Practical implications

To effectively adopt BIM in the construction industry, it is necessary to identify the BIM implementing drivers, which can act as catalysts of change and, thus leading to sustained adoption of BIM. Therefore, the identified drivers and categorization of principal factors could provide managerial implications for better execution and adoption of BIM, as well as the creation of the required change for the BIM implementation.

Originality/value

The research provides insights into the implementation drivers of BIM in lesser studies in a developing country such as Nigeria. The study further contributes to this research sphere by using factor analysis to customize and contextualize the drivers that were previously identified.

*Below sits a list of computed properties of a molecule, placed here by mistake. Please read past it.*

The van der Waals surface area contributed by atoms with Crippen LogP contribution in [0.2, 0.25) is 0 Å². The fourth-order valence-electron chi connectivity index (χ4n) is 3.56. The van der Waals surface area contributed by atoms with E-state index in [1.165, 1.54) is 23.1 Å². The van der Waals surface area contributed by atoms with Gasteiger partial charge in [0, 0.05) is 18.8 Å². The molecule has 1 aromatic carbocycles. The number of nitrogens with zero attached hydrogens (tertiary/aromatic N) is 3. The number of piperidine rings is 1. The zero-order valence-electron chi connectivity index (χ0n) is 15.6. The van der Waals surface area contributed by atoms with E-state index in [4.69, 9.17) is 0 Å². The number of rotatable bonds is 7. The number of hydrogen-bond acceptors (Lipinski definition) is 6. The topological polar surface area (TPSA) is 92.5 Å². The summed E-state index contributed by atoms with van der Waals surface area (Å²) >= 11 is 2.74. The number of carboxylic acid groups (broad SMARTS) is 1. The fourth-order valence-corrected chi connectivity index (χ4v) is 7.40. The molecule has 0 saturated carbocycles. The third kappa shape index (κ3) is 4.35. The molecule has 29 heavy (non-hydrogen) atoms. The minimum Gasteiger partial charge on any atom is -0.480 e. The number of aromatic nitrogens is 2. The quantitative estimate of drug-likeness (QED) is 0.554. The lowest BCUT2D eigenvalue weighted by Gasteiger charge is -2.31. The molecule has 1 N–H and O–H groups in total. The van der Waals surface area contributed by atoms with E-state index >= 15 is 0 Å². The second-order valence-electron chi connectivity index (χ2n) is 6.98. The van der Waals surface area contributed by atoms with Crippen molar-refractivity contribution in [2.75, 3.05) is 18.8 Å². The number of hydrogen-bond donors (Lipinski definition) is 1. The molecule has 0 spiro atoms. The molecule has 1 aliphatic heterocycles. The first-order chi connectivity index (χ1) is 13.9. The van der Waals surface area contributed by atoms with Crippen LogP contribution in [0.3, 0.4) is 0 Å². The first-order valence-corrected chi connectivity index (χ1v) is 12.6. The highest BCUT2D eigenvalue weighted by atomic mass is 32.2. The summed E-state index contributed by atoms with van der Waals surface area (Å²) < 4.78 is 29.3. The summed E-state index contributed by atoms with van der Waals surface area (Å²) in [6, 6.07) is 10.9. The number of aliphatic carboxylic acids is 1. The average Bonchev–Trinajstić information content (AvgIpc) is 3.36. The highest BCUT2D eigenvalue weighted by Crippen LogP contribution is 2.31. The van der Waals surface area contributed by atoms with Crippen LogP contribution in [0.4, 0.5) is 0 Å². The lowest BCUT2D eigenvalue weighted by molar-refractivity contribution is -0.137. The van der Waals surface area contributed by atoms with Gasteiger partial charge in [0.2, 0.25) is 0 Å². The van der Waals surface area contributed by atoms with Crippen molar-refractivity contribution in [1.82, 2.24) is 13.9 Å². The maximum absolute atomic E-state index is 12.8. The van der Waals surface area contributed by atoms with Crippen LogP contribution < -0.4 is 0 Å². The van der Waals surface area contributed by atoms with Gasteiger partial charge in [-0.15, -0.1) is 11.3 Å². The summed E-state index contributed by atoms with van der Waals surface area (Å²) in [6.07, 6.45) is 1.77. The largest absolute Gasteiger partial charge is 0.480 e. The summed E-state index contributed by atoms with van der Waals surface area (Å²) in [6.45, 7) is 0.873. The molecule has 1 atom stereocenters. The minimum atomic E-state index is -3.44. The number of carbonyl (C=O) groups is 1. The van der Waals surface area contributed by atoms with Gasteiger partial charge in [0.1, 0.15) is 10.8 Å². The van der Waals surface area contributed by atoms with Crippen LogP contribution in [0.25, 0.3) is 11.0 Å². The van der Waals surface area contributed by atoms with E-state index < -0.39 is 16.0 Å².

Details

Journal of Financial Management of Property and Construction , vol. ahead-of-print no. ahead-of-print
Type: Research Article
ISSN: 1366-4387

Keywords

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Article
Publication date: 15 May 2020

Oludolapo Ibrahim Olanrewaju, Nicholas Chileshe, Sunday Ajiboye Babarinde and Malindu Sandanayake

The purpose of this paper is to identify and assess the perceptions of constructional professionals on barriers to implementation of building information modeling (BIM…

Abstract

Purpose

The purpose of this paper is to identify and assess the perceptions of constructional professionals on barriers to implementation of building information modeling (BIM) within the Nigerian construction industry.

Design/methodology/approach

A scoping literature review was conducted to identify the fourteen barriers to implementation of BIM, which were employed to design a questionnaire survey. Data collected were analyzed using descriptive statistics, mean score, Kruskal–Wallis test, analysis of variance and multivariate techniques such as factor analysis.

Findings